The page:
This is a guest blog post by George Boutsioukis, one of our Google Summer of Code students.
My name is George Boutsioukis and I’m a CS undergraduate at the Aristotle University in Thessaloniki, Greece. This is my second year in GSoC, after taking up a project last year for Python. Coming from a background mostly in compilers and machine learning, this project for me is also a crash course in virtualization and Xen.
My project is to implement paravirtualized audio in Xen, following in principle the split-driver approach already used in the other PV drivers so far. Compared to network and block paravirtualization, audio interfaces are relatively simpler to support (at least for PCM). A backend driver would only need to transfer and play the raw audio frames of the PV guest directly, without any need to process them. However, there are a few issues that need to be dealt with, most notably buffering/synchronization problems and the performance overhead it may introduce.
The initial approach is to make both ends run in userspace, using gntalloc for this purpose. A pulseaudio sink module at the frontend will transfer the raw audio frames from the guest to a backend daemon through a ring buffer. Audio capture should work in much the same way, only in reverse. The transferred data are not pulseaudio-specific, so this approach can be extended (in theory at least) for any frontend interface that works with raw PCM data, like ALSA for example.
Fortunately, some work has already been done in this direction: Rafal Wojtczuk has already written a basic PV audio implementation for Qubes-OS, which will be used as a guide for the first steps of this project. Of course, the goal is to make the final implementation production-ready, so I expect a large part of this project to be spent on dealing with practical issues, like receiving audio from multiple frontends or dealing with suspending/resuming a guest.
The code and any other relevant files will lie in a public repository at code.google.com/p/xen-audio for anyone who wishes to follow the project during the summer. The code will be upstreamed to Xen when the project is complete.
You may remember the Community vote on the Xen Governance Proposal: well the deadline for the vote passed a few minutes ago and I closed the vote. There was almost unanimous for the proposal:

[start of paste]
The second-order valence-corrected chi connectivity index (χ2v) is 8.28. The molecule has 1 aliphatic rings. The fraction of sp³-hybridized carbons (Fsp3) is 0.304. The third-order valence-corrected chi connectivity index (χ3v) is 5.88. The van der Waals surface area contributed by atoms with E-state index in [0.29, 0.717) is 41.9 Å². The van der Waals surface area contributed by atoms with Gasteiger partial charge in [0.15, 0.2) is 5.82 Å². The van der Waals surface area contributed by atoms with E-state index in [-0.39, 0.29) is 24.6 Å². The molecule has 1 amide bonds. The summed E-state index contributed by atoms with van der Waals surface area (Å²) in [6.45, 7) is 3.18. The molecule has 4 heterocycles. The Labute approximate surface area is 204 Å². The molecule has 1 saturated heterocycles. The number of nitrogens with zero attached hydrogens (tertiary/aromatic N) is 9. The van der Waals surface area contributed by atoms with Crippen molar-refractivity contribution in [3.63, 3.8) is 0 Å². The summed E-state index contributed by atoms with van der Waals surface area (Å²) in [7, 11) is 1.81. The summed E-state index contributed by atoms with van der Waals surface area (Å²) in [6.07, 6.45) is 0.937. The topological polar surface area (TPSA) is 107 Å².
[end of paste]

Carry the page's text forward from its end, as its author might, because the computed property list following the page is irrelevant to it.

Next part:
- 92% in favor
- 8% abstained
I also got some constructive and encouraging feedback such as:
- I strongly agree with all of the points outlined in this proposal. The controls outlined should bring transparency to the process of Xen development whilst not endangering the current unwritten code.
- Good proposal, but could benefit from defining the role of the sponsor and mentor better and by clarifying their role during phases in the project lifecycle.
- Clarify the scope of voting, i.e. when are votes local to a project and when not
As next step, I will update the document, share it and I will start engaging with project leads to agree how to migrate to their projects to the new process. Following that, the xen.org site structure will be changed around the concepts of mature, active and archived projects.
My name is Mike McClurg, and I am a Citrix developer working on the Xen API (xapi) and the Xen Cloud Platform. I have recently been chosen as the new lead for the XCP project, and there are a few exciting new developments that I’d like to share with you.
As you may have heard, both Citrix and Canonical have recently announced their support for OpenStack, an open source cloud controller sponsored by Rackspace and NASA. In order to make the Xen API toolstack the best solution for running OpenStack on the Xen platform, we’ve decided to port XCP’s Xen API toolstack to Ubuntu. This would allow you to do ‘apt-get install xapi’, and effectively turn your Ubuntu machine into a Xen Cloud Platform server.
As part of this project, we aim to move XCP to a fully open development process that will allow much greater participation from the Xen community. Building individual toolstack components will no longer require an SDK environment. XCP source repositories will be updated more frequently. Releases of the monolithic, CentOS-based XCP appliance will become more frequent as well.
With the recent announcement of full Xen dom0/domU support in Linux 3.0, and the Xen API toolstack moving to support Ubuntu and other distributions, this is a really exciting time to be a part of Xen.
This is a very short blog post as both Wim Coekaert and Ewan Mellor beat me by some time in publishing this great news: I was too busy traveling and celebrating. The fantastic news is that Linux 3.0 will have everything necessary to run Xen as both as a management domain and as a Xen guest. You can find more information in the following two posts
A big thank you to everybody in the community who helped make this happen. To conclude let me quote from Wim’s blog post, as it captures really well what this means for our community!
“All this means that every single bit of support needed in Linux to work perfectly well with Xen is -in- the mainline kernel tree. I’ve heard over the last few years, competitors use “There is no Xen support in Linux” as a tagline to create fud with the Xen userbase and promote alternatives. Well, it’s all there people. As Linux evolves, now, within that code base, the Linux/Xen bits will evolve at the same rate without separate patch trees and big chunks of code to carry along. This is great, Xen is a great hypervisor with capabilities and features that one cannot achieve in a non-true hypervisor architecture.“